Article Title

Strategy of aggressive steroid weaning and routine alendronate therapy to reduce bone loss after cardiac transplantation


Objective: Osteoporosis is common after cardiac transplantation. The routine use of prednisolone posttransplantation is a major contributor to bone mineral loss. We sought to study the effectiveness of a strategy combining aggressive steroid weaning and routine prophylaxis with alendronate to reduce bone loss without adversely affecting posttransplantation survival.

Patients and Methods: This retrospective clinical study compared 2 cohorts of patients. Group A included 28 patients who had undergone transplantation since June 1999, all of whom were prescribed alendronate (10 mg daily or 70 mg weekly). All were aggressively weaned off prednisolone with the aim of being steroid-free by 9 months posttransplantation. Only 10 of the 28 patients were on prednisolone at the time of the study. Group B was an historical control cohort of 28 posttransplant patients reviewed in a cross-sectional study in 1995. Only 2 patients were on osteoporosis prophylaxis with estrogen or vitamin D; 26 patients were on prednisolone at the time of the study. The groups were compared by dual-energy X-ray absorptiometry (DEXA) bone mineral densitometry at the femoral neck and lumbar spine at a mean of 3 years after transplantation. We compared the cumulative survival of the 2 groups.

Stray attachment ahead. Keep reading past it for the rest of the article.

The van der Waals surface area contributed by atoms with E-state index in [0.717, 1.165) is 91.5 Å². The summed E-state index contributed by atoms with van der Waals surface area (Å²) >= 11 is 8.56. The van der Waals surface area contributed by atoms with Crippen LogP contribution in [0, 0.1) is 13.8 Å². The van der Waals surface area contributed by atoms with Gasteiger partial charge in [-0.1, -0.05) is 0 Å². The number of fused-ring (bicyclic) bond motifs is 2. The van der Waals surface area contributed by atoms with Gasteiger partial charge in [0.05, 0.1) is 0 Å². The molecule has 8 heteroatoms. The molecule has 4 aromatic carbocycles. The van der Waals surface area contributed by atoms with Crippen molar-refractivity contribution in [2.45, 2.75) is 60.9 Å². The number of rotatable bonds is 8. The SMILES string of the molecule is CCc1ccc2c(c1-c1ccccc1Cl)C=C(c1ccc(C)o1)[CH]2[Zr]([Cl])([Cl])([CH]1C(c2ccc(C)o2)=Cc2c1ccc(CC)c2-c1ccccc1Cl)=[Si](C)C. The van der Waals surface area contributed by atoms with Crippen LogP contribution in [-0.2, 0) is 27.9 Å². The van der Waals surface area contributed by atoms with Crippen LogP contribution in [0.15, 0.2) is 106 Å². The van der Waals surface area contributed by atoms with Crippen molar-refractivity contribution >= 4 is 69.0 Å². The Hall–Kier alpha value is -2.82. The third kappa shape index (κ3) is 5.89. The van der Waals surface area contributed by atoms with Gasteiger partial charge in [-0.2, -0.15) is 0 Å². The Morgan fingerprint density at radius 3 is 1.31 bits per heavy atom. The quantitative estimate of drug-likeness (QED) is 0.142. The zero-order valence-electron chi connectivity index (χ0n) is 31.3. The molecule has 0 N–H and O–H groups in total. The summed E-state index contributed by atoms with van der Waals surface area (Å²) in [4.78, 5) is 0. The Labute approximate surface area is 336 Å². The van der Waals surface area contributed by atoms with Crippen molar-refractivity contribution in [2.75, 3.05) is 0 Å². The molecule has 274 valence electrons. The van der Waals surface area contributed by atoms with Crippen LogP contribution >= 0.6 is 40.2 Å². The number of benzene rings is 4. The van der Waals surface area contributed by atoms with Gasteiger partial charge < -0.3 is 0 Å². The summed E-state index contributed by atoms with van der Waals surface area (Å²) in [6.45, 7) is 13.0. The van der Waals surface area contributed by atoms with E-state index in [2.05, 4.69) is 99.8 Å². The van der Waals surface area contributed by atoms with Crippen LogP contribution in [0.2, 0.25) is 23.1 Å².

Results: Cumulative survival posttransplantation was similar in both groups. Compared with group B, group A showed a significantly higher mean femoral Z-score (+0.3 vs −0.5, P = .01) and lumbar spine Z-score (0.0 vs −0.9, P < .02). The incidence of osteoporosis (defined by WHO criteria as T-score ≤ −2.5) was lower in group A compared with group B (18% vs 29%, P = NS).

Conclusions: A strategy of aggressive weaning of prednisolone postcardiac transplantation coupled with routine osteoporosis prophylaxis using alendronate was associated with significantly higher bone mass and a trend toward a reduced incidence of osteoporosis. This strategy was successful to reduce the use of steroid without any adverse effect on cumulative survival posttransplantation.

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